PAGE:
Zillow has launched Listing Showcase, a new home tour app on Apple Vision Pro—the tech giant’s new mixed reality headset—that allows users to experience virtual walkthroughs and interactive 3D floor plans of its home listings. With the headset’s spatial technology, users can virtually walk through the rooms of a for-sale home, complete with 360-degree views and an AI-generated floor plan. With the debut of the app, Zillow joins Planner 5D and Lowe’s in being among the first home brands to explore offerings on Apple Vision Pro.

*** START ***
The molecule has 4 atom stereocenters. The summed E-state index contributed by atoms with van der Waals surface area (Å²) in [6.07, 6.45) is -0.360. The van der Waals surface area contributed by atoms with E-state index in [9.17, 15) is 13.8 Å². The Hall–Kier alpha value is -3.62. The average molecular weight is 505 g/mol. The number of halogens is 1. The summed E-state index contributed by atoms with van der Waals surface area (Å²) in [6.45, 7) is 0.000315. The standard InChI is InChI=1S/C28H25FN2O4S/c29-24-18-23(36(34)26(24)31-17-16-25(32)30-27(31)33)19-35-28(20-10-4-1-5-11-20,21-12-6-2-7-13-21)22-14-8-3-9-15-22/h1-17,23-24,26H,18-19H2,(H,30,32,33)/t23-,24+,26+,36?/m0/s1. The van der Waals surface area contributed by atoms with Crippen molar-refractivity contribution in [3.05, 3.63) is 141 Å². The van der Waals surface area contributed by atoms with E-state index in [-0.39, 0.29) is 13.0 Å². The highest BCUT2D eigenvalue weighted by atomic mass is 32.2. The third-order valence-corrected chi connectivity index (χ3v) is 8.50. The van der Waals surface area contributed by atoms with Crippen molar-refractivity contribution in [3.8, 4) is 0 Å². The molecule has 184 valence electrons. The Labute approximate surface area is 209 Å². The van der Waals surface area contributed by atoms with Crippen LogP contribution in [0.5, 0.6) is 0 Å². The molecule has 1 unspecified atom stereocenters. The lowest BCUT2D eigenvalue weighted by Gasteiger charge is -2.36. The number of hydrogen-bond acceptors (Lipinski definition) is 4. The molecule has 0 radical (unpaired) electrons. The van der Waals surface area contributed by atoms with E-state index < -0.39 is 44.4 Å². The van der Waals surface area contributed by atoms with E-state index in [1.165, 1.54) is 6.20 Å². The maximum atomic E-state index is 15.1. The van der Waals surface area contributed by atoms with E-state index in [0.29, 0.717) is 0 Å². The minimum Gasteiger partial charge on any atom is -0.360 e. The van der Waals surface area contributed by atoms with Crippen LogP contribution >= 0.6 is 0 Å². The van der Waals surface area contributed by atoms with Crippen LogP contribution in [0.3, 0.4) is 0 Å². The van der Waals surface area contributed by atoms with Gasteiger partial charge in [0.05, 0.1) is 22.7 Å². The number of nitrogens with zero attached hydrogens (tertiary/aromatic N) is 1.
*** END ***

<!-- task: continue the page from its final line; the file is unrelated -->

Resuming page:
Environmental claims deemed misleading—including terms like climate neutral or carbon neutral—will be banned in the EU by 2026, The Guardian reports. The decision comes after members of the European Parliament voted last week to regulate the use of terms like environmentally friendly or biodegradable without approved certification, which the group described as “misleading advertising.” The directive will also prevent corporations from purchasing carbon offset credits to substantiate such claims, because among the industry’s largest credit providers, the practice has been found to be ineffective and even harmful to the environment.